129 research outputs found

    The cerebral cortex and complex cerebral functions

    No full text

    Handedness modulates proprioceptive drift in the rubber hand illusion

    Get PDF
    Preference for use of either the left or right hand (‘handedness’) has been linked with modulations of perception and sensory processing—both of space and the body. Here we ask whether multisensory integration of bodily information also varies as a function of handedness. We created a spatial disparity between visual and somatosensory hand position information using the rubber hand illusion, and use the magnitude of illusory shifts in hand position (proprioceptive ‘drift’) as a tool to probe the weighted integration of multisensory information. First, we found drift was significantly reduced when the illusion was performed on the dominant vs. non-dominant hand. We suggest increased manual dexterity of the dominant hand causes greater representational stability and thus an increased resistance to bias by the illusion induction. Second, drift was generally greatest when the hand was in its habitual action space (i.e., near the shoulder of origin), compared to when it laterally displaced towards, or across the midline. This linear effect, however, was only significant for the dominant hand—in both left- and right-handed groups. Thus, our results reveal patterns of habitual hand action modulate drift both within a hand (drift varies with proximity to action space), and between hands (differences in drift between the dominant and non-dominant hands). In contrast, we were unable to find conclusive evidence to support, or contradict, an overall difference between left- and right-handers in susceptibility to RHI drift (i.e., total drift, collapsed across hand positions). In sum, our results provide evidence that patterns of daily activity—and the subsequent patterns of sensory input—shape multisensory integration across space

    Brain structural and functional asymmetry in human situs inversus totalis

    Get PDF
    Magnetic resonance imaging was used to investigate brain structural and functional asymmetries in 15 participants with complete visceral reversal (situs inversus totalis, SIT). Language-related brain structural and functional lateralization of SIT participants, including peri-Sylvian gray and white matter asymmetries and hemispheric language dominance, was similar to those of 15 control participants individually matched for sex, age, education, and handedness. In contrast, the SIT cohort showed reversal of the brain (Yakovlevian) torque (occipital petalia and occipital bending) compared to the control group. Secondary findings suggested different asymmetry patterns between SIT participants with (n = 6) or without (n = 9) primary ciliary dyskinesia (PCD, also known as Kartagener syndrome) although the small sample sizes warrant cautious interpretation. In particular, reversed brain torque was mainly due to the subgroup with PCD-unrelated SIT and this group also included 55% left handers, a ratio close to a random allocation of handedness. We conclude that complete visceral reversal has no effect on the lateralization of brain structural and functional asymmetries associated with language, but seems to reverse the typical direction of the brain torque in particular in participants that have SIT unrelated to PCD. The observed differences in asymmetry patterns of SIT groups with and without PCD seem to suggest that symmetry breaking of visceral laterality, brain torque, and language dominance rely on different mechanisms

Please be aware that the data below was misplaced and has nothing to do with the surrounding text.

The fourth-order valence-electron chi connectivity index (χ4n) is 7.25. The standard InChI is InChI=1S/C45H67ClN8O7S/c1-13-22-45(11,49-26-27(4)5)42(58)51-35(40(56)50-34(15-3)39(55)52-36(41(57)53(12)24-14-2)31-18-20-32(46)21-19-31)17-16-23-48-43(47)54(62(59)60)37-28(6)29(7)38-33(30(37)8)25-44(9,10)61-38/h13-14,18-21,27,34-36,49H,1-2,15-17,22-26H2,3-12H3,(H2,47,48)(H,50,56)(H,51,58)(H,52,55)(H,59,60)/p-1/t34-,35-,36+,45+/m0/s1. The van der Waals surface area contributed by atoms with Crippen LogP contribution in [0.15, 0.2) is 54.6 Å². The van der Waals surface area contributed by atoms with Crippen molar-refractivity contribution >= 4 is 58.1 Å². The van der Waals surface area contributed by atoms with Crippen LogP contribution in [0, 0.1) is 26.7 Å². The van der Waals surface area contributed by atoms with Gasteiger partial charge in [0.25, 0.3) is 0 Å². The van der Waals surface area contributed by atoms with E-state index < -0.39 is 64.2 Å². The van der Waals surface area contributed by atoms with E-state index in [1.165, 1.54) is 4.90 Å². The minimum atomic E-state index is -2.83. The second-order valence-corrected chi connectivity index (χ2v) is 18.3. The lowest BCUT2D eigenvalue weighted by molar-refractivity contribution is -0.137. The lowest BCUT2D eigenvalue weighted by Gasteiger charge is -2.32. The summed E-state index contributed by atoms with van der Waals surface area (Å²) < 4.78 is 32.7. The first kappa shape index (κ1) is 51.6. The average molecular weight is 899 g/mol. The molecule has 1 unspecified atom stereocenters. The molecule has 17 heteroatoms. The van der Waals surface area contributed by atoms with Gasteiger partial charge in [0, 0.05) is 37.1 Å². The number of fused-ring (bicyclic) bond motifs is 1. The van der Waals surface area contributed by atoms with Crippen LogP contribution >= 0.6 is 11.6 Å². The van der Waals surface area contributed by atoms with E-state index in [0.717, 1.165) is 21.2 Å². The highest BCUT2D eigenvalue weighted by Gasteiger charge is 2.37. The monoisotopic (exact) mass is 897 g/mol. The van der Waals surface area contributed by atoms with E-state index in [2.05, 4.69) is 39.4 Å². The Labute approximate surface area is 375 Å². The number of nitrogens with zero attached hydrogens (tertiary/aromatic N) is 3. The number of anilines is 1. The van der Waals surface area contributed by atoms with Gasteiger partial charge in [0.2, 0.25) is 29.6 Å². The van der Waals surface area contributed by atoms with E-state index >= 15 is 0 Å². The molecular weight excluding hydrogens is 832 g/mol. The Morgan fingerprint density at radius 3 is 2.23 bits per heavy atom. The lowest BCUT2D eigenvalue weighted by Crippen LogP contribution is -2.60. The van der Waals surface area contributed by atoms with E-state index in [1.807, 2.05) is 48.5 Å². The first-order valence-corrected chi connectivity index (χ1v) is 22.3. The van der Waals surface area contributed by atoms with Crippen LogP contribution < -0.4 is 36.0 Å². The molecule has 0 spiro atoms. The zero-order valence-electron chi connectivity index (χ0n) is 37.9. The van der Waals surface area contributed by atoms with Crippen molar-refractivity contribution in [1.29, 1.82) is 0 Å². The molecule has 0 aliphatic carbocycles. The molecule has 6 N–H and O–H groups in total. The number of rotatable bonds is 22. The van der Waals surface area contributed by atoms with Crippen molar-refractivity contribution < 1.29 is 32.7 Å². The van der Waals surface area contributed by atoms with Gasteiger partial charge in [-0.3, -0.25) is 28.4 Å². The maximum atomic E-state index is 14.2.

Modeling Diffusion Directions of Corpus Callosum

    Get PDF